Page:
Sperm morphology is also a hot topic in the field. At the extreme end of the sperm size spectrum lies Drosophila bifurca, a species in which males produce sperm with tails up 6 cm in length (20 times the length of their own body!). In a series of experiments, Nathalie Luck and colleagues of Laboratoire Populations, Génétique et Evolution, CNRS in France sought to understand the remating propensity, levels of sperm storage, and fertilization success of females of the species.

Females rarely remated if they still possessed sperm from an earlier mate in their storage organs, the team found, so direct competition between rival ejaculates is quite rare. Instead, it appears that the potential to fertilize eggs is greatly determined by the likelihood of sperm being retained by the female, with 25% of mated females failing to store sperm obtained from the male. In these cases, sperm rejection appears to be due to specific incompatibilities between pairs of mates, rather than to the simple presence of "studs and duds," said Luck, which suggests that cryptic female choice may be involved.

While it is easy to consider the competition between the ejaculates of rival males for the fertilization of a female's ova as mostly a post-copulatory process, there are many earlier steps in reproduction that are involved in deciding the outcome of fertilization. Paula Stockley of the Department of Veterinary Sciences at the University of Liverpool, UK has been investigating how the local social environment affects a male's mating behavior, using the house mouse, Mus musculus, as a model species. Since females may copulate with several mates, given the opportunity, theory predicts that a male's mating behaviour will depend on the local risk of being cuckolded. By experimentally manipulating the presence of potential mating rivals, Stockley's team was able to test how a focal male changes his reproductive behaviour in order to presumably increase his chances of being a successful father. Stockley found that males increased the rate of ejaculations per intromission in the presence of other males, most probably to increase the quantity of his sperm transferred to the female. Her study thus provides empirical support for theoretical models of how individuals should behave under varying risks of sperm competition.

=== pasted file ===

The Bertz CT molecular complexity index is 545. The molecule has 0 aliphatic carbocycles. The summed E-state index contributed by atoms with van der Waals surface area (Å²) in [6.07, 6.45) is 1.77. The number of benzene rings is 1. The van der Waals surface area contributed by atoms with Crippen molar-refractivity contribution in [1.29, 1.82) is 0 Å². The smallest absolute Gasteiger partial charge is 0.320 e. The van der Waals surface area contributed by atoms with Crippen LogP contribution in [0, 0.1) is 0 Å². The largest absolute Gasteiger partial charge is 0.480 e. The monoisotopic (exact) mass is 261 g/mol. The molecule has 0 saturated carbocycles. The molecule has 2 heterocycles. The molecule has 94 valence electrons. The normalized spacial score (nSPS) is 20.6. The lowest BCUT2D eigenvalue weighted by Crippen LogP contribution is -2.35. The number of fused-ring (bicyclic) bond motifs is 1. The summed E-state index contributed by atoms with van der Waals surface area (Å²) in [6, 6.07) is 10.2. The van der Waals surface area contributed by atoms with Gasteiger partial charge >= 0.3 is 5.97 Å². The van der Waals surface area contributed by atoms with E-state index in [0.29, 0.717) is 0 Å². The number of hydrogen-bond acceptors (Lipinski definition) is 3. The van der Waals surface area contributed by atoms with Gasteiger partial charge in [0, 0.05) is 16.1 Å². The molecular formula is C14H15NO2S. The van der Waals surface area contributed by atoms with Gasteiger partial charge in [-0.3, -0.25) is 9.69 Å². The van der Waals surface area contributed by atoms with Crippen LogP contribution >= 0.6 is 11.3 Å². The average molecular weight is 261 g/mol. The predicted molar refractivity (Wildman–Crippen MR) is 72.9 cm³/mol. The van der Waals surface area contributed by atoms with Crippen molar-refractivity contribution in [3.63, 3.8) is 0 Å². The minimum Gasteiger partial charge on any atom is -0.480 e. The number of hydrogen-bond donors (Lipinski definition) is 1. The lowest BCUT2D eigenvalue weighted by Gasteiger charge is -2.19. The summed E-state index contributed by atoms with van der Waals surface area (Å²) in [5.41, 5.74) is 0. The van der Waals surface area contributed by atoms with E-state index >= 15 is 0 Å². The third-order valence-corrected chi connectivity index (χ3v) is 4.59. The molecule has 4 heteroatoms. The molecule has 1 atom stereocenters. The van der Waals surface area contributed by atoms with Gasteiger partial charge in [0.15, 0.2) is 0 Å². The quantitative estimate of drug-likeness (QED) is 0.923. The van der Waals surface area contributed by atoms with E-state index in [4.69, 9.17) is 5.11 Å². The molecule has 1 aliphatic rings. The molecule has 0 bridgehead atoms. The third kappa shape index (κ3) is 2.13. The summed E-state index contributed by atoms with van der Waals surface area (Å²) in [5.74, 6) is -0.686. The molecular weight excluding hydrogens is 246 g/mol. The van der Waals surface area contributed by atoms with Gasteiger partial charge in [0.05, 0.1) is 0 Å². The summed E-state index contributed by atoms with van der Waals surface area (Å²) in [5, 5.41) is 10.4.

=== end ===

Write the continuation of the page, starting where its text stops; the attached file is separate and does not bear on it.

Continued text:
The female's reproductive tract provides the arena in which sperm from rival males compete, and can itself evolve in response to the intensity of this sexual selection. In a comparative study, Matt Anderson of the Center for Reproduction of Endangered Species at San Diego Zoo, USA, collected data on the oviduct length of female mammals with different mating systems. Species with more monogamous mating systems had significantly shorter oviducts than did species that were polyandrous or promiscuous. This correlation remains positive even after controlling for potentially confounding effects of allometry as well as phylogeny. Thus, increasing the distance that must be traveled to reach the site of fertilization might be an evolutionary adaptation by females to weed out inferior sperm or to reduce the risk of polyspermy.

A new tool for the description and study of sperm, proteomic analysis, is being developed by Tim Karr of the Department of Biology and Biochemistry at the University of Bath, UK. Although resolving an entire organism's proteome (the expressed proteins of the genome) is far too complex for current analyses, the relatively simple nature of sperm makes it an ideal subject for this type of analysis. Working on Drosophila melanogaster sperm, Karr and associates have been able to identify a few hundred different proteins that are expressed in sperm cells. Ultimately, identifying the composition of sperm cells should prove an important means by which to understand the diversity and evolution of sperm characteristics, and may prove useful in clinical applications, he predicts.

Tristan Long [was at the time] a PhD candidate in the Department of Biology at Queen's University, Kingston, Ontario, Canada

Drs Tim Birkhead and Geoff Parker walking the hills of Derbyshire